With a Testamentary/After-Death Trust your Will (or an existing Trust) establishes a Trust to which asset(s) are transferred upon death. Your designated Trustee is responsible for executing your estate as outlined in your Will (or Trust). One example may be a parent leaving an asset to a Trust for the benefit of a minor child. The parent’s Will (or Trust) establishes the Trust to which the asset is transferred upon death, to be administered by a Trustee until the asset is transferred to the child outright at a stated age.
A Living Trust is created and funded during your life. It enables you to maintain control over your assets while you are living and specify exactly how those assets are to be distributed upon your death or incapacity. The Trustee can be a relative, friend, professional fiduciary, Corporate Trustee, or yourself. If you designate yourself, you should also establish a Successor Trustee to handle the Trust upon your death or incapacity.
A Corporate Trustee is a Trust Company or Bank Trust Department that you name to manage your assets and take on the role of Trustee, Co-Trustee, Investment Agent, or Successor Trustee during different phases of the life of your Trust. Click here to learn the benefits of a Trust and the Trust Services provided, as well as here to learn the benefits of choosing a Corporate Trustee.
Living Trusts can be revocable or irrevocable.
Revocable Living Trust – This Trust allows you, the Grantor or Settlor, to make changes to the Trust during your lifetime. You are also the beneficiary of the trust during your lifetime. Upon your death, the assets are to be distributed pursuant to your wishes as stated in the Trust document.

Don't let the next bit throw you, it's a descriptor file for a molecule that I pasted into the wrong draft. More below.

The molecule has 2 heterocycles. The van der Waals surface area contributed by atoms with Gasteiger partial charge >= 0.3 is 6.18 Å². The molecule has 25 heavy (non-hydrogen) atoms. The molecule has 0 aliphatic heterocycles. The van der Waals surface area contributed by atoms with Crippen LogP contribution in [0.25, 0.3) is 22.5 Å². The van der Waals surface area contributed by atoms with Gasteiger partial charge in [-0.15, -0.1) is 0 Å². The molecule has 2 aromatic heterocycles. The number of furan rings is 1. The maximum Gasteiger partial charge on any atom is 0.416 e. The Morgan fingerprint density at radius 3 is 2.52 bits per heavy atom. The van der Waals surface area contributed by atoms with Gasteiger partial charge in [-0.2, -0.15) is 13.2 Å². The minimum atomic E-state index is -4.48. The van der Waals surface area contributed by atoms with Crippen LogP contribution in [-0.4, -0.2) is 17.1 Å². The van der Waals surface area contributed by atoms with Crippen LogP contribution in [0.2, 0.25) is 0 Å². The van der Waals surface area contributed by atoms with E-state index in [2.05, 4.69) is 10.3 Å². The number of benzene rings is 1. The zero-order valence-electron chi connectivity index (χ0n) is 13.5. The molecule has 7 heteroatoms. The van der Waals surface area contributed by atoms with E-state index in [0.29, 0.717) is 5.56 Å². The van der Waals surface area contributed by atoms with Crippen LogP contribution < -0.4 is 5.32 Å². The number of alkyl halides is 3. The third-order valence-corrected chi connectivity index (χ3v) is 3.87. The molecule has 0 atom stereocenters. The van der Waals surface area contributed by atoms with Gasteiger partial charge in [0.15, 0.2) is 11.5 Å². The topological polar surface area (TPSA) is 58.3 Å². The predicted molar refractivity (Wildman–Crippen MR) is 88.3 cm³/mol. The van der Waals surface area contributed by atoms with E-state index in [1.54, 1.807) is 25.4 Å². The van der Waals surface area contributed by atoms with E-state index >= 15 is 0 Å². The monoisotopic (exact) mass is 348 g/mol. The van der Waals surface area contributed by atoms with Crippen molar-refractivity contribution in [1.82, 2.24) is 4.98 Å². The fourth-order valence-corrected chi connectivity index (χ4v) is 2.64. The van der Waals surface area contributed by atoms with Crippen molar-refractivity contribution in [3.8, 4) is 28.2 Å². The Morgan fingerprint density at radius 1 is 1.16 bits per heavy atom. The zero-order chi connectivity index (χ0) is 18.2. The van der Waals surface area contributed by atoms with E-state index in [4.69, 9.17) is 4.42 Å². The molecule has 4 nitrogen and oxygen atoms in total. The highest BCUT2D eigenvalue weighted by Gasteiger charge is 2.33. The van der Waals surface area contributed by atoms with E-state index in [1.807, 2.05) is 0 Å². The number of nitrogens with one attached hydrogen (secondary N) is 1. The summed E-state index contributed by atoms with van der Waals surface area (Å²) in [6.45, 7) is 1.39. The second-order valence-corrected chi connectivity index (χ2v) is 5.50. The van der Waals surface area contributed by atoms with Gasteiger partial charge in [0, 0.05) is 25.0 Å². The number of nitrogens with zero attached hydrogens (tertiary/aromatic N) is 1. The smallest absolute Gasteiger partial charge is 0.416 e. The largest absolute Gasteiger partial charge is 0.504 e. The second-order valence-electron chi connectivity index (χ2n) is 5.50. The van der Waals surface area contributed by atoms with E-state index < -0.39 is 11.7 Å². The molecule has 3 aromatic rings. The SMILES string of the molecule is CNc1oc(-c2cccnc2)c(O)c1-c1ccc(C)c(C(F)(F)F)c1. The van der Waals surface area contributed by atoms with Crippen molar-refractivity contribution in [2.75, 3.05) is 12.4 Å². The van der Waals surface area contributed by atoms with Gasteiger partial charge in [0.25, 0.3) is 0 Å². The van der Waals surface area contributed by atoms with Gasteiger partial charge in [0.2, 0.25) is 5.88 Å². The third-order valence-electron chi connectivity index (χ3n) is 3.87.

Irrevocable Living Trust – This Trust is typically set up to incorporate estate and/or income tax benefits that may be available to you. The Trust becomes a separate entity, and the Trust provisions cannot be amended.
Trusts can be tailored to fit your goals. Here are a few examples of special uses for Trusts:
Charitable Trust – realizes tax savings for an estate by donating the asset(s) in the Trust to a tax-exempt charitable organization or nonprofit. The Trust holds the asset(s) until transferred to the charity. Before transferred to the charity, you can continue to receive income or use the property such as art and real estate, while realizing estate tax savings.
Bypass Trust – Upon death, a spouse can leave assets in a Trust that provides income to the surviving spouse. Upon that spouse’s death, the assets are inherited by the beneficiaries without being taxed.
Special-Needs Trust – helps provide supplemental financial support for a disabled person without jeopardizing qualification for government assistance. Such Trusts can provide a variety of vocational and recreational services, supporting the individual’s dignity and quality of life.
Spendthrift Trust – designed to distribute prescribed amounts of money to beneficiaries at specified intervals. Creditors are not able to take a beneficiary’s income from this Trust.
Do you have Trust needs?
The best avenue for you to take as part of your Estate Plan will depend on your situation and preferences. Meeting with an estate planning professional will help you determine whether any of these Trust options are right for you. Contact us.
There are many legal terms for the roles played in estate planning.
Guardian – a person appointed by the court to make healthcare and other mostly non-financial decisions for someone in their custody who cannot make these types of decisions because of inability or incapacity.
Conservator – a person appointed by the court to take care of someone’s finances when not able to make these types of decisions because of inability or incapacity.
Power of Attorney (POA) – a legal document used to grant another person (your Agent) the authority to make specified decisions on your behalf while you are still alive. There are many types of POAs (e.g., Durable Power of Attorney, General Power of Attorney, Limited Power of Attorney, etc.). To determine the best type of POA to use for your situation, contact an Estate Planning Professional.
Executor/Personal Representative – a person appointed by you in your Will to handle the assets of your estate per the instructions you provided in the Will, after you die.
Trustee – a person or company named in a Trust to manage the assets in a Trust and to carry out the responsibilities and instructions outlined by you in the Trust.
This content is intended to be used as a source for general information and is not provided as legal advice.